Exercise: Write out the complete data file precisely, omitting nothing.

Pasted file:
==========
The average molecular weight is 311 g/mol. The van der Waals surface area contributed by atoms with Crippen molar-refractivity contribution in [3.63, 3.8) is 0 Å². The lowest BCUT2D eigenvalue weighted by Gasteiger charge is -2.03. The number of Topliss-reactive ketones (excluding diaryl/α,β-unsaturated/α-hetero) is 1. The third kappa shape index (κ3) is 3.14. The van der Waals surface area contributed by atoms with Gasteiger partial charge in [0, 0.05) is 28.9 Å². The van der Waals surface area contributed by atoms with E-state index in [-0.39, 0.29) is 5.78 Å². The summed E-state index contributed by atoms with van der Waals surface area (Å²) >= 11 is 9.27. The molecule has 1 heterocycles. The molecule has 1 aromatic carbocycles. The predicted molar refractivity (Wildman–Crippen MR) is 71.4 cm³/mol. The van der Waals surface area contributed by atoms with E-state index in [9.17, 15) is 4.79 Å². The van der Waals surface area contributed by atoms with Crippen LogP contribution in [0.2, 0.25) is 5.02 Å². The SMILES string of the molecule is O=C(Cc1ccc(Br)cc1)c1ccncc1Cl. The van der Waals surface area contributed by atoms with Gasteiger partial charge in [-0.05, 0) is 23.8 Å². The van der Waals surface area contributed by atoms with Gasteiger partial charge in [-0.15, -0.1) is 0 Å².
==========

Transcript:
The average molecular weight is 311 g/mol. The van der Waals surface area contributed by atoms with Crippen molar-refractivity contribution in [3.63, 3.8) is 0 Å². The lowest BCUT2D eigenvalue weighted by Gasteiger charge is -2.03. The number of Topliss-reactive ketones (excluding diaryl/α,β-unsaturated/α-hetero) is 1. The third kappa shape index (κ3) is 3.14. The van der Waals surface area contributed by atoms with Gasteiger partial charge in [0, 0.05) is 28.9 Å². The van der Waals surface area contributed by atoms with E-state index in [-0.39, 0.29) is 5.78 Å². The summed E-state index contributed by atoms with van der Waals surface area (Å²) >= 11 is 9.27. The molecule has 1 heterocycles. The molecule has 1 aromatic carbocycles. The predicted molar refractivity (Wildman–Crippen MR) is 71.4 cm³/mol. The van der Waals surface area contributed by atoms with E-state index in [9.17, 15) is 4.79 Å². The van der Waals surface area contributed by atoms with Crippen LogP contribution in [0.2, 0.25) is 5.02 Å². The SMILES string of the molecule is O=C(Cc1ccc(Br)cc1)c1ccncc1Cl. The van der Waals surface area contributed by atoms with Gasteiger partial charge in [-0.05, 0) is 23.8 Å². The van der Waals surface area contributed by atoms with Gasteiger partial charge in [-0.15, -0.1) is 0 Å².